The Des Moines, Iowa skyline, with the city's Center Street bridge in the foreground. Image via Wikimedia Commons.
New data from the U.S. Census Bureau shows that the Iowa capital’s metro is the fastest growing city in the Midwest, which continues a growth trend for the area.
The Des Moines, Iowa, metro area’s population swelled from 622,580 to 634,735 — a 2 percent increase — between July 2015 and July 2016, Des Moines TV station KCCI reports. Des Moines was ranked the 34th fastest growing city in the U.S. as a whole.
"This growth reinforces the momentum we are experiencing as a region," Jay Byers, CEO of chamber of commerce collective Greater Des Moines Partnership, said in a March news release. "Our community has consistently been recognized as a top place to live and work, and together we will continue to push forward with our talent attraction and retention efforts to spur further economic growth."
The growth can be attributed to several factors. Business costs in Des Moines are 18 percent lower than the national average, and the city has outpaced the nation in economic growth by 68 percent since 2010, according to Forbes Magazine. The magazine also ranked Des Moines as the 6th best place for business and careers in the country in 2016.
The Des Moines metro is a major insurance industry hub — the area holds 81 insurance company headquarters and 16 percent of the region’s jobs are in insurance, according to the Greater Des Moines Partnership. Financial services companies like The Principal Financial Group (headquartered in the area) and Wells Fargo are also major employers. Additionally, the Des Moines metro’s per capita personal income is nearly $3,000 higher than the nation’s.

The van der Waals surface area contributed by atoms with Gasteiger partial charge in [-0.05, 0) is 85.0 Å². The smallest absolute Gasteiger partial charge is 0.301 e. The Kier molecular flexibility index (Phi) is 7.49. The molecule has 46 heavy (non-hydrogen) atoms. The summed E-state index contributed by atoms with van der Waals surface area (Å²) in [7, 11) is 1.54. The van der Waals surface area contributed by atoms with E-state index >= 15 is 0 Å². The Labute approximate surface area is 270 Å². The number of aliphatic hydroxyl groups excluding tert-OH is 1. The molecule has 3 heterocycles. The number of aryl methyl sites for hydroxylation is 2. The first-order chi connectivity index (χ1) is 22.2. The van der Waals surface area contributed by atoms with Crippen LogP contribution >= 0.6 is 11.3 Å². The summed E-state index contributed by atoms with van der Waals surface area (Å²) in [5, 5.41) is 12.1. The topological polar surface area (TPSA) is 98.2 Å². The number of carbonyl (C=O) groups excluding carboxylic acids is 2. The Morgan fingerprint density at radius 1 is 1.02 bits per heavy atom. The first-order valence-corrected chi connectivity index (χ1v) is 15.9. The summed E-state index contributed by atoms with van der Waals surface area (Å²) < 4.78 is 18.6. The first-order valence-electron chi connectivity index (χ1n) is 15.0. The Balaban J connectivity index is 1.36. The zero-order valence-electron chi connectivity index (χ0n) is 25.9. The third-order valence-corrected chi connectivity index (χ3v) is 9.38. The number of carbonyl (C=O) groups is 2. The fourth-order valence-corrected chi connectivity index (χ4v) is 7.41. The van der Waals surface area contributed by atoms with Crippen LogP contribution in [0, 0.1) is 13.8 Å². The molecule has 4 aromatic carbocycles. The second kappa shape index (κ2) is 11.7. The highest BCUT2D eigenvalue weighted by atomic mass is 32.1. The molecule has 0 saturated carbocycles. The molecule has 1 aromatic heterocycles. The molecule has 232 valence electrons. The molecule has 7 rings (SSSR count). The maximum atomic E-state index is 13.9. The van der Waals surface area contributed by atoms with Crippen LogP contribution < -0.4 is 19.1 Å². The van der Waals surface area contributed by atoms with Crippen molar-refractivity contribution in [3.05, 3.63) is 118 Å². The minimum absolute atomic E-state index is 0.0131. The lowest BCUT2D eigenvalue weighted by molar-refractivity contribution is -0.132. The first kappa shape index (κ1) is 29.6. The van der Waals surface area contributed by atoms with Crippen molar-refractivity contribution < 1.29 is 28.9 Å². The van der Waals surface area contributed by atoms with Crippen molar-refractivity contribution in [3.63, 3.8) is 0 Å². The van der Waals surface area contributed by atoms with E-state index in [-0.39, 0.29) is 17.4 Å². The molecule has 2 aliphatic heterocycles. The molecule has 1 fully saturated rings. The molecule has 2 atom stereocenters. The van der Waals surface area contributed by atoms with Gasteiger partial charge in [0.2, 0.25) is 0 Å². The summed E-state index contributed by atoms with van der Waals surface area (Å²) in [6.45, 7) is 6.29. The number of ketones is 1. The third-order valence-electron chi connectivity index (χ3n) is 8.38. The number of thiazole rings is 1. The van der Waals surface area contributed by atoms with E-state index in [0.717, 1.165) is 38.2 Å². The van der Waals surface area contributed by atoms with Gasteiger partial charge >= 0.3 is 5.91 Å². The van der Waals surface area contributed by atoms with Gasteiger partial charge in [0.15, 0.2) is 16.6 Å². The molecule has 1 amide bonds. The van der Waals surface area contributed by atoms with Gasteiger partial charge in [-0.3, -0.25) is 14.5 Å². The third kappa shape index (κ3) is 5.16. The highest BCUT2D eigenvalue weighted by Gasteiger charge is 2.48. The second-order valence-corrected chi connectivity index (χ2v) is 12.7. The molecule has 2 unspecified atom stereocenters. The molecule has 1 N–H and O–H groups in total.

Des Moines’ metro area growth continues a trend that’s been in place for over a decade, according to the news release. The Des Moines metro’s population has increased by almost 32 percent since 2000, with an 11 percent increase since 2010.
"That continued population growth is further evidence that we have some very exciting momentum on thefront," Byers told the Des Moines Register.
A 2016 report from the American City Business Journals predicted that about 935,000 will reside in the greater Des Moines area by 2040 based on popularity trends via census data, according to the Register. The U.S. Census Bureau also cited Des Moines suburb Ankeny as the third fastest-growing city in the U.S. in 2016, with a 6.5 percent increase in population.
Ankeny was the only Midwestern city within the Census Bureau’s 15 fastest growing cities list, and its high ranking surprised even its mayor.
"Obviously we’re growing, but I had no idea it would rank us third in the nation," Ankeny Mayor Gary Lorenz told the Register at the time. "It’s a tribute just to the fact that the city and the school district have both created an atmosphere that people want to participate and live in."
The other fastest growing Midwest metros from the Census data were Fargo, N.D. at 1.9 percent; Sioux Falls, S.D. at 1.5 percent and a three-way tie between Madison, Wis., Lincoln, Neb. and Lawrence, Kan.— all at 1.3 percent, the Register reports.